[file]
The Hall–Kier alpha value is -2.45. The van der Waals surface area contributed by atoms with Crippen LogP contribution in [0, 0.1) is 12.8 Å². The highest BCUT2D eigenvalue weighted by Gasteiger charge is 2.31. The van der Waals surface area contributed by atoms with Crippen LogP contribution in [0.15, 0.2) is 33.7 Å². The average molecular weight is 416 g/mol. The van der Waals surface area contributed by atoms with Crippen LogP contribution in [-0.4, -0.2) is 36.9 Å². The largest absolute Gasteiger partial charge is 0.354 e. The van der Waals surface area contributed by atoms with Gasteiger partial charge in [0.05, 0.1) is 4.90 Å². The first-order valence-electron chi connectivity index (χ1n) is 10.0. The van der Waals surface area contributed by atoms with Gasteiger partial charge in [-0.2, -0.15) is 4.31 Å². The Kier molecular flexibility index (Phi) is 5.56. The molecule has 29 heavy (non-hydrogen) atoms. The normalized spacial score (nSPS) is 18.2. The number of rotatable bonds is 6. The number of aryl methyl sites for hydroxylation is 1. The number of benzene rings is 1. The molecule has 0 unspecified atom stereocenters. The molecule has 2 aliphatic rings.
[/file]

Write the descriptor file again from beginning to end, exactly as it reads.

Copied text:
The Hall–Kier alpha value is -2.45. The van der Waals surface area contributed by atoms with Crippen LogP contribution in [0, 0.1) is 12.8 Å². The highest BCUT2D eigenvalue weighted by Gasteiger charge is 2.31. The van der Waals surface area contributed by atoms with Crippen LogP contribution in [0.15, 0.2) is 33.7 Å². The average molecular weight is 416 g/mol. The van der Waals surface area contributed by atoms with Crippen LogP contribution in [-0.4, -0.2) is 36.9 Å². The largest absolute Gasteiger partial charge is 0.354 e. The van der Waals surface area contributed by atoms with Gasteiger partial charge in [0.05, 0.1) is 4.90 Å². The first-order valence-electron chi connectivity index (χ1n) is 10.0. The van der Waals surface area contributed by atoms with Gasteiger partial charge in [-0.2, -0.15) is 4.31 Å². The Kier molecular flexibility index (Phi) is 5.56. The molecule has 29 heavy (non-hydrogen) atoms. The normalized spacial score (nSPS) is 18.2. The number of rotatable bonds is 6. The number of aryl methyl sites for hydroxylation is 1. The number of benzene rings is 1. The molecule has 0 unspecified atom stereocenters. The molecule has 2 aliphatic rings.